The woman claimed to be the widow of great-grandson of last Mughal emperor, Bahadur Shah Zafar II. She allegedly accused Government of India for “illegally possessing” the Red Fort.
The Delhi High Court on Monday rejected a plea filed by a woman seeking possession of the historic Red Fort. The woman Sultana Begum claimed that she is the widow of late Mirza Mohammad Bedar Bakht, the great-grandson and legal heir of the last Mughal emperor Bahadur Shah Zafar II.
The woman sought direction to the centre to hand over the Red Fort of Delhi to her or give adequate compensation.
Sultana Begum claimed that her husband fled from Rangoon, where the last Mughal Emperor was exiled by the East India Company to India. She also mentioned in her petition that her husband was recognised as the inheritor of Bahadur Shah Zafar II in 1960 by the Government of India, however, her husband died in 1980 after that she started receiving pension from the government.
“In 1960, the Ministry of Home Affairs, Union of India started giving pension to Bedar Bakht, husband of the petitioner. On August 15,1980 the Ministry of Home Affairs, Government of India started giving pensions to Sultana Begum, the current petitioner. The Government of India is giving so less as pension.”Petition of Sultana Begum
Justice Rekha Palli enquired the woman about the delay in claiming the Red Fort and approaching the court after over 150 years.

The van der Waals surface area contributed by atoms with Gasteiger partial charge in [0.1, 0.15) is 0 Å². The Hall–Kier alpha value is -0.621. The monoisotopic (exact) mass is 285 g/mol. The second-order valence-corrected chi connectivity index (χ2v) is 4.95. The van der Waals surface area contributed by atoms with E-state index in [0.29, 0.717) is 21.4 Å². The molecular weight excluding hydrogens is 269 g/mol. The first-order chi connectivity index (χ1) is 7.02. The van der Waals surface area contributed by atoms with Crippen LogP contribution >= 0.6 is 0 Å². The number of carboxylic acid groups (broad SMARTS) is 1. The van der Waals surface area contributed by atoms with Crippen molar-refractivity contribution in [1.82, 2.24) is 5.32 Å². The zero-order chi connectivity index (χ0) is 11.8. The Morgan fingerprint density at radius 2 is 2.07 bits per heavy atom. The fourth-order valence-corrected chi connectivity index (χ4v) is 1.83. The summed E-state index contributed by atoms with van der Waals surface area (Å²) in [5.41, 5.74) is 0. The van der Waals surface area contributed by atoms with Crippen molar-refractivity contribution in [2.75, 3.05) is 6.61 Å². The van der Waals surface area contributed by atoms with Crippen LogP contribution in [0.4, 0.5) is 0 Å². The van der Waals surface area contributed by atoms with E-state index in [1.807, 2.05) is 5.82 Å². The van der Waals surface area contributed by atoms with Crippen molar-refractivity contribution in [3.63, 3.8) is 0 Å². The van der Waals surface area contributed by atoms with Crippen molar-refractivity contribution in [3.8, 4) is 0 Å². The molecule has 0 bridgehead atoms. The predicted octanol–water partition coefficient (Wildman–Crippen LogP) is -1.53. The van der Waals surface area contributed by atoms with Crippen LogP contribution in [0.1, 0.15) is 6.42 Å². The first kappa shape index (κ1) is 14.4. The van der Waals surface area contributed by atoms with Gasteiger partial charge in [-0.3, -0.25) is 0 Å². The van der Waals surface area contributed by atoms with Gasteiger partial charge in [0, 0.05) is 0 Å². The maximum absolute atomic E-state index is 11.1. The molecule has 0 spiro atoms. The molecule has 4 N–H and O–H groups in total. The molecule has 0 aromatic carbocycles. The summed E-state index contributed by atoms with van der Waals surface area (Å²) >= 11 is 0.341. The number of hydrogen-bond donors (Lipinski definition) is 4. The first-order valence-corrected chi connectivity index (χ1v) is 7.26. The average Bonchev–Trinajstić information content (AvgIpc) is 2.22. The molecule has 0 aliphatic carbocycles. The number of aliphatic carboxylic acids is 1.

“My history is weak but you claim injustice was done to you by the British East India Company in 1857. Why is there a delay of over 150 years? What were you doing all these years? Everybody know about it. Everyone in the court must have read history that he was exiled. It was known to the world. Why has nothing filed in time? If her ancestors did not do it, can she do it now?”
According to the petitioner, the Government of India did not give any compensation or possession of the Red Fort which is an ancestral property in the possession of the Government of India. The petitioner said that the Government of India is having illegal possession of the Red Fort, which is a direct violation of the petitioner’s fundamental right and constitutional right in Article 300 A.
Article 300A states that no person shall be deprived of his property save by the authority of law. Therefore, the article protects an individual from interference by the State and dispossess a person of the property unless it is in accordance with the procedure established by law.
The woman sought for the intervention of the Court to ensure that the Red Fort, which was “illegally taken over by The British East India Company” be handed over to her on the grounds that she is the legal heir of the monument.
However, Justice Rekha Palli dismissed the petition and said that the plea filed by Sultana Begum is a gross misuse of time and rejected any relief to her.